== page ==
Case study: How to improve a fair credit score

Case study: How to improve a fair credit score

If you have a fair credit score this may increase your difficulty in accessing credit. But there are actions you can take today to start improving your score. The good news is your score changes over time and information recorded on the report only lasts for a limited period before it drops off and stops affecting your score.

Understanding the credit score ranges

Your credit score isn’t a static number. It changes over time depending on the information that is contained in your credit report.

There are five credit score bands that your score can fall into.

  • Excellent: 800-1,000
  • Very good: 700-799
  • Good: 625-699
  • Fair: 550-624
  • Below Average: 0-549
A fair score means that you are more likely than the average consumer to experience an adverse event in the next year.

A real-life example of someone with a fair score

You’re not alone in starting out with a fair score. In fact, it can often happen to people who least expect it.

Take Matt for example. He lives in Sydney and has a higher than average salary working in sales. He applied for a new credit card and was knocked back, much to his surprise, as he was confident he had the income and assets to service the credit card. So he knew something else had to be the cause.

After checking his credit report, he found a personal loan default on there from when he missed a payment while he was trekking Europe some years ago.

Generally, Matt had good financial sense, but it was simply a case of ‘out of sight out of mind’, while he was enjoying his holiday, that saw the default recorded on his credit report.

In the end, he was still able to get a credit card after doing some research and getting some advice on which card would be best suited to him given his current circumstances.

Different financial institutions have different criteria they use when assessing you for a credit card. 

Knowing your credit score can help you to have the best chance of being approved.

What may have caused you to have a fair score

In the case study above, it was missed payments that caused the fair score. But there are other circumstances which could see you fall into this credit score band.

  • A mistake has been made on your credit file which you will need to have fixed. Errors could range from a simple mistake such as a duplicate entry or incorrect details, or it could mean something more serious like your identity being stolen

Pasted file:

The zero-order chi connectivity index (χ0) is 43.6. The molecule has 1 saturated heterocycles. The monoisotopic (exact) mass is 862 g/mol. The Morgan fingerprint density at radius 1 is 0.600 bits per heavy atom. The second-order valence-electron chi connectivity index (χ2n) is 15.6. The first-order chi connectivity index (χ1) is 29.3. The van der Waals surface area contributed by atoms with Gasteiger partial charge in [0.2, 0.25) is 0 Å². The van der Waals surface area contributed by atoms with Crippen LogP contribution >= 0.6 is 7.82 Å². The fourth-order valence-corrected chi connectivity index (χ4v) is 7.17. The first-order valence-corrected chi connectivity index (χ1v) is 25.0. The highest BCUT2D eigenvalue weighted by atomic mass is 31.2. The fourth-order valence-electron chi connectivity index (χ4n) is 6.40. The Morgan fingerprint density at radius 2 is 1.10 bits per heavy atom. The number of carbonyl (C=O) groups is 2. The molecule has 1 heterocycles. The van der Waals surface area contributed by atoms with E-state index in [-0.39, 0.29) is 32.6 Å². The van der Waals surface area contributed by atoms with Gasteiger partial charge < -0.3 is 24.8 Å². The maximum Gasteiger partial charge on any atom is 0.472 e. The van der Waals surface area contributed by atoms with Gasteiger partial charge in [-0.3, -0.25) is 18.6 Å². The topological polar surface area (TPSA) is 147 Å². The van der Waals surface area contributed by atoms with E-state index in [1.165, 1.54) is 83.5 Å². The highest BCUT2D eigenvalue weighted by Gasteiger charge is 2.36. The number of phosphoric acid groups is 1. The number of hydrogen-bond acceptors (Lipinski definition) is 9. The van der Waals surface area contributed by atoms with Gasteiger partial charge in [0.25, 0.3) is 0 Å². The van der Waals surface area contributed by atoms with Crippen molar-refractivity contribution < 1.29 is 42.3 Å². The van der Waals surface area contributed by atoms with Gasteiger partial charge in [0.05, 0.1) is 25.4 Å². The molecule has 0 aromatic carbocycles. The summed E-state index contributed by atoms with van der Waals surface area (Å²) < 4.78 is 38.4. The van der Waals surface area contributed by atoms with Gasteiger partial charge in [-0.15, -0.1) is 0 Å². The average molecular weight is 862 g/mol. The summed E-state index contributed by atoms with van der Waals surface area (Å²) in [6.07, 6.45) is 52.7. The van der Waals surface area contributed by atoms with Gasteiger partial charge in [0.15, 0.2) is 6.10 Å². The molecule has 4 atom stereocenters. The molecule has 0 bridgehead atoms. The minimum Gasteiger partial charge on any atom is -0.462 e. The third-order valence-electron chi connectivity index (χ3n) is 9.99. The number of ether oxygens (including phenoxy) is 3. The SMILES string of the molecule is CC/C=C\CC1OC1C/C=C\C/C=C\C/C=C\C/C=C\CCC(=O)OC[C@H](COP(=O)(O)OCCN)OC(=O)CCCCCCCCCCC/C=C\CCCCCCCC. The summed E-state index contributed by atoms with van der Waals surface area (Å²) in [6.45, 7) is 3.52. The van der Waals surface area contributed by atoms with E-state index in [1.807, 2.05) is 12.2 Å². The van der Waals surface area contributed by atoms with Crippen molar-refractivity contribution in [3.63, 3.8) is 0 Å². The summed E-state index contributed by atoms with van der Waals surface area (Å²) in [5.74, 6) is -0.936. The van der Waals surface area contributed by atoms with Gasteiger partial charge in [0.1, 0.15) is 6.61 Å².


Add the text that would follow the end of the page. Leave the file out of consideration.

• Defaulting on a credit account
  • Submitting multiple credit applications in a short period of time
  • Having excessive open credit accounts
  • Having too much unsecured credit
  • Not paying a bill and having it go to a debt collection agency
  • Having a combined credit limit that is viewed as being too high
  • Being declared bankrupt.

How you can improve a fair score

The best way to improve your credit score is to look overall at your current financial situation and see how you can improve it. In the past, only negative events such as defaults and bankruptcies were recorded on your credit score.

Now positive credit reporting is rolling out, which means information such as your good repayment history will be seen on your credit report. This is helpful for those with fair scores as lenders will be able to see you had a default several years ago but have been good with making payments since. They will know it was just a once off, or you have changed your ways.

Here are some practical ways you can move your score up to get you in a good position to give you the best chance of being approved for future credit.

  • Limit your applications for credit until you are in a better credit position
  • Make repayments on time. If you’re worried that you can’t make a payment, let your lender know. You may be able to modify your payment terms and you won’t have to worry about defaulting
  • Pay your rent and bills on time (setting up a direct debit can help.)
  • Pay your mortgage and other loans on time
  • Pay your credit card off in full each month
  • Lower your credit card limits
  • Only borrow money when you need it. Too many applications for credit can reduce your score, so make sure you do your homework by researching credit cards at Credit Card Compare to make sure you meet the eligibility criteria.

Track your credit score regularly to see the progress you are making. 

With our free credit score tool, we can notify you each time your score changes.